Originally “Rallye Sport” meant exactly that. The 1970 Escort AVO RS1600 twin cam was built, as Walter Hayes used to say, "to win on Sunday and sell on Monday." Even the Cosworth Escort RS unveiled on a hot night in 1991 at Blenheim Palace was already stage bound. Nowadays, Ford doesn't even rally the Focus and when the sport's administrators realised technical advances were leading to rally cars being faster without a driver, they steered the rules in the opposite direction to that of road cars. With one flap of its leathery wings, Ford's marketing department had taken over the RS badge.
Fortunately in recent years, Ford's engineers ensured that each subsequent Focus RS was more adept and novel. From the 2002 Mark I with its extraordinarily wayward limited-slip differential, to the 2009 Mark II Focus RS, so long in problematic gestation that it seemed like a car built round an exhaust manifold, to this, the Mark III Focus RS (not to mention 30th RS model), which embraces and technically enhances a hooligan tendency, which has never been far distant from a souped-up Ford.
After the stonking Mustang GT350 and awesome Ford GT 2016, this is Ford RS's latest salvo, The Ford Focus RS.
All RS models with the exception of the 1988-1990 Sierra RS Cosworth saloons have been two-door shells, but this car is a standard five-door, world-market Focus bodyshell. It's strengthened to suit and the multilink rear suspension and GKN axle occupy the spare normally taken by the spare-wheel well. Brakes are by Brembo, with the massive front monoblock callipers, the biggest they can fit inside the standard 18-inch wheels, though that's just for snow-chain requirements and all Brit-spec RSs roll on 19-inch wheels with over 80 per cent of the 2,000 UK advanced orders specifying £595 forged alloy rims.
Those Recaro seats hold you like the embrace of the spider woman, but they're as comfortable as a bosun's chair, with just a bit of blue stitching to lift the gloom. And in homage to the original Escort RS models, there's three extra gauges peeking out of the top of the dash like crocodile eyes staring out from the Limpopo River.
Did I mention options list? At under £30,000, the RS is a blue-collar supercar bargain, but add a single thing to it and you blast past 30K with the earth's escape velocity. So it's any colour you like as long as it's black, while optional blue, white and metallic paints run from £250 to £745. Shell backs for the front seats, which are pretty much essential if you want to have any kind of rear-seat leg room are £1,145, the lux pack of power-fold door mirrors, rear parking sensors, cruise control and privacy glass is £1,000, a satnav and Sony stereo is £465 and an electric tilt and slide sunroof (does anyone choose these anymore?) is £575.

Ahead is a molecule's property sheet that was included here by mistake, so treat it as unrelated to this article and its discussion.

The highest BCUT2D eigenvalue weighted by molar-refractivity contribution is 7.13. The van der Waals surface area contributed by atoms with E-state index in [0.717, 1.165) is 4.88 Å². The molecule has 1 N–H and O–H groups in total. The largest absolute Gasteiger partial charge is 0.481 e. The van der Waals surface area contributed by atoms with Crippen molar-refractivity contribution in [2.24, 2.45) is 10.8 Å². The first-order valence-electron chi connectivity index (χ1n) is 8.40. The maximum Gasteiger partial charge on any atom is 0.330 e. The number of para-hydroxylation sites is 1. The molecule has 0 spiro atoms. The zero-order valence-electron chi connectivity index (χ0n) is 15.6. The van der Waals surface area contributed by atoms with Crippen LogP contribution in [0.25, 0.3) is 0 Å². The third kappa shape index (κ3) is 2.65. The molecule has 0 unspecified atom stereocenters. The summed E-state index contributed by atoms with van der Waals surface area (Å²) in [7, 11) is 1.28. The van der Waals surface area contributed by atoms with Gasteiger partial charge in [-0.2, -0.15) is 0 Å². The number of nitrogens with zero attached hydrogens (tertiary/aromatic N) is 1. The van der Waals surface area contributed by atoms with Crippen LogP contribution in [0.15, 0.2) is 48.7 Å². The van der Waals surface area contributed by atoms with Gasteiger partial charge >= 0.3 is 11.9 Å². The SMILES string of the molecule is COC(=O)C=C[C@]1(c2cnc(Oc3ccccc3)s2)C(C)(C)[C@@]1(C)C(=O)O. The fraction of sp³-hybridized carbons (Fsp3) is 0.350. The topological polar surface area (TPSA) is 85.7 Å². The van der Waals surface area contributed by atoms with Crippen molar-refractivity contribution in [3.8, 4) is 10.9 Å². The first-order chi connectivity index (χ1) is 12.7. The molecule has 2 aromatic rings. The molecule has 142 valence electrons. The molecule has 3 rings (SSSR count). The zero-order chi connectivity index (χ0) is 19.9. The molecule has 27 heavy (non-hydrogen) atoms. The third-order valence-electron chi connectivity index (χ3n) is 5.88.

"It's easy to position, it's easy to control and it's fast!" says Jurgen Gagstatter, chief program engineer. Yeah and it does doughnuts in car parks at a flick of a switch. Oh sorry, did I write that down? Of course it only does this on race tracks with pro drivers at the wheel dressed in fireproof overalls and serious expressions. Except that most young folk do it in deserted industrial estates at two in the morning before being moved on by the police...
Drive it hard and through a long series of bends the RS flows beautifully, but needs precision and determination to turn it in to tighter corners and an accuracy about exactly where you want the wheels to be on the road. Ford has worked hard to ensure it doesn't just plough straight on in corners, but there's a reluctance to change direction if you just saw at the wheel.
The ride is as firm as a six-day-old loaf, though on decent motorway surfaces, it's tolerable. Off the main highway it's choppy and your spine will chafe at the seat back. Go in very hard and the slide on Michelin Pilots is gentle and recoverable, especially with the RS's quick steering rack; it not only makes you feel good, but it makes you look good, too.
On track, and on Michelin Cup tyres, it's still as fast and adjustable, well mannered and while it understeers slightly, the way it barrels out of a corner is something that the German rivals would struggle to match and those progressive and super powerful brakes will have you grabbing your false teeth off the dashboard. I would have liked an “everything-off” setting as it's a benign thing and as Roger 'Albert' Clark used to say of the Escort: "unless you’re looking out the back window, you’re not going to spin it.”
Then there's Drift mode, of which the best we can say is that it works, but isn't the fastest way round a corner and burns up those Michelins faster than you can say Ken Block. While it's likely to be the source of endless fascination on internet chat rooms, the likelihood is that, for most owners, the Drift button will stay firmly unpushed.
At 1.6 tonnes this Focus RS weighs 900kg more than the old RS1600 and 300kg more than the Escort RS Cosworth. It's the curse of modern safety and emissions legislation, yet the Focus RS Mark III is faster, safer and grippier than any of its predecessors. And if there's a slight lack of exactitude which some previous RS models carried like a red badge of courage, you shouldn't perhaps blame Ford, but celebrate the fact that it's still in the ring and swinging.
For all it's very minor faults, the RS is a mighty, giant-killing, blue-collar supercar.